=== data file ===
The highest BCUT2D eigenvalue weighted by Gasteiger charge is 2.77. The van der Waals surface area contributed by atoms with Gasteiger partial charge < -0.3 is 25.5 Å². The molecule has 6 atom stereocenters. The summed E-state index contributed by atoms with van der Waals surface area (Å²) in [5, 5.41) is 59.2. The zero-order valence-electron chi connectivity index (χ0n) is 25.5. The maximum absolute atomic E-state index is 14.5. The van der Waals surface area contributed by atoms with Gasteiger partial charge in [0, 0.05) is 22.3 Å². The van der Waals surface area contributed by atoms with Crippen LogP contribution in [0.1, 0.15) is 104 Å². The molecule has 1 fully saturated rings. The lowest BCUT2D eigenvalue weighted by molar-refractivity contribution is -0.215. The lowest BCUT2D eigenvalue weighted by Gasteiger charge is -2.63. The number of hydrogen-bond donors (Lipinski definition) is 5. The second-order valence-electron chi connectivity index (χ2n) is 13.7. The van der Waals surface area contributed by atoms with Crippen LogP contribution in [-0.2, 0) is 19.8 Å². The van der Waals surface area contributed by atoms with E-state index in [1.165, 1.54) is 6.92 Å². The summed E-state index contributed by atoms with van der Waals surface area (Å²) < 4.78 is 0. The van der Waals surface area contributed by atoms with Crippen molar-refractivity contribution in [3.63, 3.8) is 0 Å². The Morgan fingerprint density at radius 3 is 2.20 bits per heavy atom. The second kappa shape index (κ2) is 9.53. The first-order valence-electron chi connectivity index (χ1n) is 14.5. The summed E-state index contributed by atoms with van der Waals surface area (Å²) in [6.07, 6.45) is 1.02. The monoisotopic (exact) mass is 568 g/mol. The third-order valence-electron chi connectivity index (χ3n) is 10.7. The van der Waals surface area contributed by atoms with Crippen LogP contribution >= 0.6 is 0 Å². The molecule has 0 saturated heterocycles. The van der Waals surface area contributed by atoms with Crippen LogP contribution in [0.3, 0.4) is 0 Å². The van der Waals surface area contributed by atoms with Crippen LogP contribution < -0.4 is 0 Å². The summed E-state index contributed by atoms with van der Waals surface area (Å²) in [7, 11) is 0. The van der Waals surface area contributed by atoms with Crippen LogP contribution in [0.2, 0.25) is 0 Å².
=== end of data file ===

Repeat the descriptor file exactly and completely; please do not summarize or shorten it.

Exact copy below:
The highest BCUT2D eigenvalue weighted by Gasteiger charge is 2.77. The van der Waals surface area contributed by atoms with Gasteiger partial charge < -0.3 is 25.5 Å². The molecule has 6 atom stereocenters. The summed E-state index contributed by atoms with van der Waals surface area (Å²) in [5, 5.41) is 59.2. The zero-order valence-electron chi connectivity index (χ0n) is 25.5. The maximum absolute atomic E-state index is 14.5. The van der Waals surface area contributed by atoms with Gasteiger partial charge in [0, 0.05) is 22.3 Å². The van der Waals surface area contributed by atoms with Crippen LogP contribution in [0.1, 0.15) is 104 Å². The molecule has 1 fully saturated rings. The lowest BCUT2D eigenvalue weighted by molar-refractivity contribution is -0.215. The lowest BCUT2D eigenvalue weighted by Gasteiger charge is -2.63. The number of hydrogen-bond donors (Lipinski definition) is 5. The second-order valence-electron chi connectivity index (χ2n) is 13.7. The van der Waals surface area contributed by atoms with Crippen LogP contribution in [-0.2, 0) is 19.8 Å². The van der Waals surface area contributed by atoms with E-state index in [1.165, 1.54) is 6.92 Å². The summed E-state index contributed by atoms with van der Waals surface area (Å²) < 4.78 is 0. The van der Waals surface area contributed by atoms with Crippen molar-refractivity contribution in [3.63, 3.8) is 0 Å². The Morgan fingerprint density at radius 3 is 2.20 bits per heavy atom. The second kappa shape index (κ2) is 9.53. The first-order valence-electron chi connectivity index (χ1n) is 14.5. The summed E-state index contributed by atoms with van der Waals surface area (Å²) in [6.07, 6.45) is 1.02. The monoisotopic (exact) mass is 568 g/mol. The third-order valence-electron chi connectivity index (χ3n) is 10.7. The van der Waals surface area contributed by atoms with Crippen LogP contribution >= 0.6 is 0 Å². The molecule has 0 saturated heterocycles. The van der Waals surface area contributed by atoms with Crippen LogP contribution in [0.3, 0.4) is 0 Å². The van der Waals surface area contributed by atoms with Crippen LogP contribution < -0.4 is 0 Å². The summed E-state index contributed by atoms with van der Waals surface area (Å²) in [7, 11) is 0. The van der Waals surface area contributed by atoms with Crippen LogP contribution in [0.2, 0.25) is 0 Å².